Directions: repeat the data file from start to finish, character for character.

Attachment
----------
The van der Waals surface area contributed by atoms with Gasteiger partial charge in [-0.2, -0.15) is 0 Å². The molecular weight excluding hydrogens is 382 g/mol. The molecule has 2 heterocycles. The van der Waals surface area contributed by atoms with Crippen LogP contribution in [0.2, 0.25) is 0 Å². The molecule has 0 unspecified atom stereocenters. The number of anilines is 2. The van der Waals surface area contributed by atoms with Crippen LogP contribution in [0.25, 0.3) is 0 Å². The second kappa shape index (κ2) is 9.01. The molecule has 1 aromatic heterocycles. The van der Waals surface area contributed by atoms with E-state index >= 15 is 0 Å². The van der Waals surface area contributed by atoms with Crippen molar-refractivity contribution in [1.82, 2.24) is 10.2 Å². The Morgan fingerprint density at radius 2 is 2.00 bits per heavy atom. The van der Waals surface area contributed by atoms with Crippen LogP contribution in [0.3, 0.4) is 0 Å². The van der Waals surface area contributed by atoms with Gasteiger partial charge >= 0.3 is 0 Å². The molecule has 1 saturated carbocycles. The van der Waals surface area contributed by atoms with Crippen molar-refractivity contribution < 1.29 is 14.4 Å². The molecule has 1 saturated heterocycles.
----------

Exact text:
The van der Waals surface area contributed by atoms with Gasteiger partial charge in [-0.2, -0.15) is 0 Å². The molecular weight excluding hydrogens is 382 g/mol. The molecule has 2 heterocycles. The van der Waals surface area contributed by atoms with Crippen LogP contribution in [0.2, 0.25) is 0 Å². The molecule has 0 unspecified atom stereocenters. The number of anilines is 2. The van der Waals surface area contributed by atoms with Crippen LogP contribution in [0.25, 0.3) is 0 Å². The second kappa shape index (κ2) is 9.01. The molecule has 1 aromatic heterocycles. The van der Waals surface area contributed by atoms with E-state index >= 15 is 0 Å². The van der Waals surface area contributed by atoms with Crippen molar-refractivity contribution in [1.82, 2.24) is 10.2 Å². The Morgan fingerprint density at radius 2 is 2.00 bits per heavy atom. The van der Waals surface area contributed by atoms with Crippen LogP contribution in [0.3, 0.4) is 0 Å². The van der Waals surface area contributed by atoms with Gasteiger partial charge >= 0.3 is 0 Å². The molecule has 1 saturated carbocycles. The van der Waals surface area contributed by atoms with Crippen molar-refractivity contribution < 1.29 is 14.4 Å². The molecule has 1 saturated heterocycles.